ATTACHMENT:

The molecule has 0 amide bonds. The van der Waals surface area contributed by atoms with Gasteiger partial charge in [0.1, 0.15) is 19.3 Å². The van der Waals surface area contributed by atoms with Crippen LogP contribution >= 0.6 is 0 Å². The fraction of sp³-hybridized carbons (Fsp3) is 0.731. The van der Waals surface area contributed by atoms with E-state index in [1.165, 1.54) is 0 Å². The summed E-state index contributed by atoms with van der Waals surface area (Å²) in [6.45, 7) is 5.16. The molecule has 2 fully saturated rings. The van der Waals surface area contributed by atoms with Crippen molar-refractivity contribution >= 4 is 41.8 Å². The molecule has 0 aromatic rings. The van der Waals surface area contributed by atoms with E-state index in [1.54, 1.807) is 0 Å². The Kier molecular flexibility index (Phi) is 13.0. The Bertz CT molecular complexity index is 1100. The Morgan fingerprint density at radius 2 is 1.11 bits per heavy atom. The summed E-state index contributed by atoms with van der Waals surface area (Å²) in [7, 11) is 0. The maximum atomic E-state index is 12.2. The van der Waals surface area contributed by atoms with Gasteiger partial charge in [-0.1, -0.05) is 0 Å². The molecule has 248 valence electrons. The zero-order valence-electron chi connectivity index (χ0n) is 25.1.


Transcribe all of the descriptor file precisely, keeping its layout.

The molecule has 0 amide bonds. The van der Waals surface area contributed by atoms with Gasteiger partial charge in [0.1, 0.15) is 19.3 Å². The van der Waals surface area contributed by atoms with Crippen LogP contribution >= 0.6 is 0 Å². The fraction of sp³-hybridized carbons (Fsp3) is 0.731. The van der Waals surface area contributed by atoms with E-state index in [1.165, 1.54) is 0 Å². The summed E-state index contributed by atoms with van der Waals surface area (Å²) in [6.45, 7) is 5.16. The molecule has 2 fully saturated rings. The van der Waals surface area contributed by atoms with Crippen molar-refractivity contribution >= 4 is 41.8 Å². The molecule has 0 aromatic rings. The van der Waals surface area contributed by atoms with E-state index in [1.54, 1.807) is 0 Å². The Kier molecular flexibility index (Phi) is 13.0. The Bertz CT molecular complexity index is 1100. The Morgan fingerprint density at radius 2 is 1.11 bits per heavy atom. The summed E-state index contributed by atoms with van der Waals surface area (Å²) in [7, 11) is 0. The maximum atomic E-state index is 12.2. The van der Waals surface area contributed by atoms with Gasteiger partial charge in [-0.1, -0.05) is 0 Å². The molecule has 248 valence electrons. The zero-order valence-electron chi connectivity index (χ0n) is 25.1.